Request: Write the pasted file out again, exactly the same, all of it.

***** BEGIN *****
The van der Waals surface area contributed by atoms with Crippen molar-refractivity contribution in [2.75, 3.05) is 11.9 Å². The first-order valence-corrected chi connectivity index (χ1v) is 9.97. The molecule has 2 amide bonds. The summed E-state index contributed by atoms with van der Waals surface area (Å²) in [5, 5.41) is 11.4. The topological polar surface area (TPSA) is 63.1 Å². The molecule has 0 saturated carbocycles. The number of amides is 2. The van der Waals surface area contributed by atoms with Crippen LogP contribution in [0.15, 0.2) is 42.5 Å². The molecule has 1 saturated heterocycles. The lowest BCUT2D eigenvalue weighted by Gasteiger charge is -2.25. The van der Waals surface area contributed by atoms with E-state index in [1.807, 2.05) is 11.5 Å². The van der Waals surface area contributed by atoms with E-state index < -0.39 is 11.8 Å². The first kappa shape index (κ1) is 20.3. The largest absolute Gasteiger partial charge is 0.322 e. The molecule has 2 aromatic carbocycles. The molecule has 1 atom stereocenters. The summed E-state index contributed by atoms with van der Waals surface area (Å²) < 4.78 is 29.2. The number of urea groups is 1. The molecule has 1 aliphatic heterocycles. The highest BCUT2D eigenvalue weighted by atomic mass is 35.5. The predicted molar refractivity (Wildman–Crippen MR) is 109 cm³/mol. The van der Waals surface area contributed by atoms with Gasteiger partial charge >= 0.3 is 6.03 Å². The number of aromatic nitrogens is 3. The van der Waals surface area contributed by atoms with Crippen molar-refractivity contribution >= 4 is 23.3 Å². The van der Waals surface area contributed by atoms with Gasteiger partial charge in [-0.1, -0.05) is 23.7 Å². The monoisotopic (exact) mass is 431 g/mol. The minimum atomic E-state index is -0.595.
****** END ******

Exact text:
The van der Waals surface area contributed by atoms with Crippen molar-refractivity contribution in [2.75, 3.05) is 11.9 Å². The first-order valence-corrected chi connectivity index (χ1v) is 9.97. The molecule has 2 amide bonds. The summed E-state index contributed by atoms with van der Waals surface area (Å²) in [5, 5.41) is 11.4. The topological polar surface area (TPSA) is 63.1 Å². The molecule has 0 saturated carbocycles. The number of amides is 2. The van der Waals surface area contributed by atoms with Crippen LogP contribution in [0.15, 0.2) is 42.5 Å². The molecule has 1 saturated heterocycles. The lowest BCUT2D eigenvalue weighted by Gasteiger charge is -2.25. The van der Waals surface area contributed by atoms with E-state index in [1.807, 2.05) is 11.5 Å². The van der Waals surface area contributed by atoms with E-state index < -0.39 is 11.8 Å². The first kappa shape index (κ1) is 20.3. The largest absolute Gasteiger partial charge is 0.322 e. The molecule has 2 aromatic carbocycles. The molecule has 1 atom stereocenters. The summed E-state index contributed by atoms with van der Waals surface area (Å²) < 4.78 is 29.2. The number of urea groups is 1. The molecule has 1 aliphatic heterocycles. The highest BCUT2D eigenvalue weighted by atomic mass is 35.5. The predicted molar refractivity (Wildman–Crippen MR) is 109 cm³/mol. The van der Waals surface area contributed by atoms with Gasteiger partial charge >= 0.3 is 6.03 Å². The number of aromatic nitrogens is 3. The van der Waals surface area contributed by atoms with Crippen molar-refractivity contribution >= 4 is 23.3 Å². The van der Waals surface area contributed by atoms with Gasteiger partial charge in [-0.1, -0.05) is 23.7 Å². The monoisotopic (exact) mass is 431 g/mol. The minimum atomic E-state index is -0.595.